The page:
Marilynne Robinson Works by the Writers’ Workshop professor include: • Housekeeping (1980) • Mother Country (1989) • The Death of Adam: Essays on Modern Thought (2000) • Gilead (2004) • Home (2008) Source: Iowa Writers’ Workshop
for Iowa City’s rich literary heritage. “I’d like the Workshop to become actively engaged in bringing writers and writing to the youth communities of Iowa City,” Chang said. “This public engagement seems, to me, to be a natural sharing and outgrowth of the program’s creative wealth.” Robinson said the future of the Workshop depends on the outreach.
MATT LA LUZ/THE DAILY IOWAN
Pulitzer Prize-winning author Marilynne Robinson delivers a lecture in the Englert Theatre on Thursday. The Writers’ Workshop faculty member won the 2005 Pulitzer Prize for her novel Gilead, which is set in a small Iowa town. “There’s no better way to find those who will be capable of the highest achievement than to cast the widest net,” she said. And the author said she thinks the program’s reputation reflects the community it’s based in.
“I’m often asked why Iowa, the Workshop, is in Iowa, the state,” Robinson said. “What can I say, except that like the other arts programs that came to early and vigorous life here, it expresses the place.”
6 - The Daily Iowan - Iowa City, Iowa - Friday, June 10, 2011
Core Fitness corefitness1.com
This column reflects the opinion of the author and not the DI Editorial Board, the Publisher, Student Publications Inc., or the University of Iowa.
The herd instinct among forecasters makes sheep look like independent thinkers. — Edgar R. Fiedler
Level: 1 3
Complete the grid so each row, column and 3-by-3 box (in bold borders) contains every digit, 1 to 9. For strategies on how to solve Sudoku, visit www.sudoku.org.uk
SOLUTION TO THURSDAY’S PUZZLE
What I Know About Women’s Fashion: • The fashion industry is decidedly sexist, if only because they use an actual measurement system for men — and a pedantic, Sesame Street-esque counting system for women.
ANTHONY BAUER/THE DAILY IOWAN
Dana Ries, who works at the Carver College of Medicine, gets off the bus on Washington Street on Thursday. Ries rides the bus every day to work.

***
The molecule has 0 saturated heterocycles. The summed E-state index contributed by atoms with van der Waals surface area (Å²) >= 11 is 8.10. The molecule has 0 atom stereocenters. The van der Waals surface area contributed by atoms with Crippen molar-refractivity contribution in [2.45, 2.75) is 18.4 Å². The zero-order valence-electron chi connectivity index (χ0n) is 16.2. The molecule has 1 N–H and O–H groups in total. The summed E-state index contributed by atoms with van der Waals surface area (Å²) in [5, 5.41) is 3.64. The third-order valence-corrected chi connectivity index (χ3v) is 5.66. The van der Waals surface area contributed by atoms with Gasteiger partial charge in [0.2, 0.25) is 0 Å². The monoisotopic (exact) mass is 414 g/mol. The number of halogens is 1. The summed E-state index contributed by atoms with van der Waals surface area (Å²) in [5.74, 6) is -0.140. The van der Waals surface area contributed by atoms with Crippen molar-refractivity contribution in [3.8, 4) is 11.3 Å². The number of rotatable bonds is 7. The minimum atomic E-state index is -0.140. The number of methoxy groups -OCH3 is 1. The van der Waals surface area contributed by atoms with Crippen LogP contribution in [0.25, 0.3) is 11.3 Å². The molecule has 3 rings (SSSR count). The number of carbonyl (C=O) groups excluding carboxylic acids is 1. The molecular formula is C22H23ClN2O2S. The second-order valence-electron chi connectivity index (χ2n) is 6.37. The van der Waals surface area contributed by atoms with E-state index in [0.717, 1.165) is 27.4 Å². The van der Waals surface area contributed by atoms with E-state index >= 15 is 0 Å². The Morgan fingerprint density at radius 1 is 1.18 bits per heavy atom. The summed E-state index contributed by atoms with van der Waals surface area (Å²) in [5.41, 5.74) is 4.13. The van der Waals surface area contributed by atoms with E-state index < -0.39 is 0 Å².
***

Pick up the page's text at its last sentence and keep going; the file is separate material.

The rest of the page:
• It’s not at all uncommon for women’s clothes to have numerous sequins, buttons, flowers, zippers, and beads, yet not a single functional pocket. Because why would a woman need a pocket when she has such a pretty purse? It’s not like women carry around their own money or identification. You still want to argue the fashion industry isn’t sexist? • Ask a guy what he is wearing, and he will say, “A shirt, jeans, and shoes.” Ask a woman what she is wearing, and she might say, “An openedbacked mauve blouse with a heavy-scooped front, but I have it stretched over-the-shoulders to accentuate my décolletage. California vintage. Bought at the cutest little boutique just outside Denver, right before spring break — that’s where I also got the bestest velvet mukluks you ever did see (oh, I’m not wearing them now, but there’re just the key-yute-test). Now let me tell you all about these slim-fit, heel-cut, acidwashed jeans …” • Along the lines of the last joke, have you ever noticed all the differences between white and black people? • Compared to the males, the UI’s female population has a disproportionately higher percentage requiring a fifth year of undergraduate work. They’re drawn to stay an extra year because it gives them the unique opportunity to exercise their winter, fall, spring, and summer wardrobes — sometimes all in one day. • Women dress for other women. Men don’t care what women wear; they could just run around naked, and we’d like them all the same.